The Inwood Theater continues its Midnight Movie Series, and to its credit, instead of pulling from the archives the obvious moth-eaten reels (Eraserhead, Rocky Horror), the beloved art house ups the ante with fresher meat--films you maybe haven't seen yet but meant to when they were first-run fare, films that fit the after-dark profile well. And there's not just one--the Inwood offers three to choose from on any given weekend night.
This weekend, the Inwood offers Fear and Loathing in Las Vegas, (if you don't know by now, don't ask; just see it.), Billy's Hollywood Screen Kiss (still quite new to Dallas screens), and Buffalo 66. Let's concentrate on the last, one of the most fascinating, self-indulgent movies to spring from indie purgatory in years, a film so hyped and ballyhooed it made the covers of Artforum, The Village Voice, and Filmmaker upon its release this summer.
Vincent Gallo, the greasy, brooding wonder from Palookaville, has crowned himself King Brat of Hollywood with his constant blowhard boasts and impetuous tantrums. (When one New York film critic defined the actor as the guy in the Calvin Klein ads and nothing more, he came back at her with death threats). Nonetheless, he's crafted one hell of a conversation piece with Buffalo 66, a film he wrote, produced, and of course, stars in, along with ingenue-of-the-moment, the smurf-turned-predator Christina Ricci.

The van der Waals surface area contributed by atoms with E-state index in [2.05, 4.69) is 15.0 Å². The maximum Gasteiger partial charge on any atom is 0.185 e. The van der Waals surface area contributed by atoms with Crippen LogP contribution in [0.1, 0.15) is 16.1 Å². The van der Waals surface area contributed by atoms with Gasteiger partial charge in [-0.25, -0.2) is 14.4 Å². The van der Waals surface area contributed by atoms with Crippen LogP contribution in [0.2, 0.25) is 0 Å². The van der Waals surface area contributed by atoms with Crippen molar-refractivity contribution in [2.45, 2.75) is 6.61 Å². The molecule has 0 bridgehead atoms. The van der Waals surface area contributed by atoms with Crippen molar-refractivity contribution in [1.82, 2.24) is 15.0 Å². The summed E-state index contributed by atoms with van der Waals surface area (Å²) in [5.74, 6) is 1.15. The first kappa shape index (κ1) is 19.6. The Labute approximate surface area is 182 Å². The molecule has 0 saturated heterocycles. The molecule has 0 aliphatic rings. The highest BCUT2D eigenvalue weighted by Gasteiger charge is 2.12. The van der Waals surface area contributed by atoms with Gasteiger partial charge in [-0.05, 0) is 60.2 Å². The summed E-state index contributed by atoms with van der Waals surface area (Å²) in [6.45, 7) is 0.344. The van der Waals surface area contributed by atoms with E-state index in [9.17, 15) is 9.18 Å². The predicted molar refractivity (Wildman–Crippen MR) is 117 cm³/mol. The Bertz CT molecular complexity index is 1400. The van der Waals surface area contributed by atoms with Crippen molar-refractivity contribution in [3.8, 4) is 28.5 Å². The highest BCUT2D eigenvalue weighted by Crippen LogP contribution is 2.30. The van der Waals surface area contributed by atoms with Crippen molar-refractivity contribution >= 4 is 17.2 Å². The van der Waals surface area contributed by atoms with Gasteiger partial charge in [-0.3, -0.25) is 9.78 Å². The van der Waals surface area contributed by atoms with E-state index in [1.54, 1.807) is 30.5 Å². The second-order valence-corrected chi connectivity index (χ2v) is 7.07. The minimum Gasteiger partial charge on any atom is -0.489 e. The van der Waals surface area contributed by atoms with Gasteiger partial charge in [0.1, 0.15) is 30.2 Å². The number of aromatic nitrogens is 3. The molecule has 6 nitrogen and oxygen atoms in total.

Gallo plays Billy Brown, a petty criminal just sprung from a prison sentence (up in Gallo's hometown of Buffalo, a relentlessly grimy, dank city if going by the actor's perspective). He kidnaps a tap dancer (Ricci) and forces the ripe youngster to act like his wife in order to convince his own bizarre parents that he's actually been trapped in a normal existence these past years. Anjelica Huston and Ben Gazzara play Mom and Dad with wretched oddball glee--she a Buffalo Bills fanatic who still resents her son's birth as the event that caused her to miss the Bills' glorified Super Bowl win, he a lecherous ex-crooner who systematically berates and ignores his son. All along, Billy plots to kill Scotty Woods, the Bills place-kicker who blew a routine field goal that lost the game that put Billy in the slammer for unpaid balance to his smarmy bookie (Mickey Rourke).
Gallo's Billy is as sympathetic, neurotic, and magnetic as he is irritating. For every insult he slings at his smitten captive, there's a counteractive scene that makes you root for the guy--a balance of character often missing from the anti-hero films of more seasoned filmmakers. The first 15 minutes alone--a sequence where Billy desperately has to pee but can't find a bathroom, is just comic and painful enough to earn it a place in indie-film lore. The raw editing and visual flatness only add to the movie's charm, but the feeling that the whole could either collapse in a black hole of frivolousness or explode in visceral catharsis all rests on Gallo's narrow shoulders.
Thus far, the jury hasn't reached an agreement. An actor taking us for a self-absorbed ride through his tortured soul, or an artist with a powerful vision of what a million-dollar film can be?
Skip the bar this weekend and decide for yourself.
Buffalo 66 plays midnight Friday and Saturday at the Inwood Theatre, 5458 W. Lovers Lane. Call (214) 352-6040.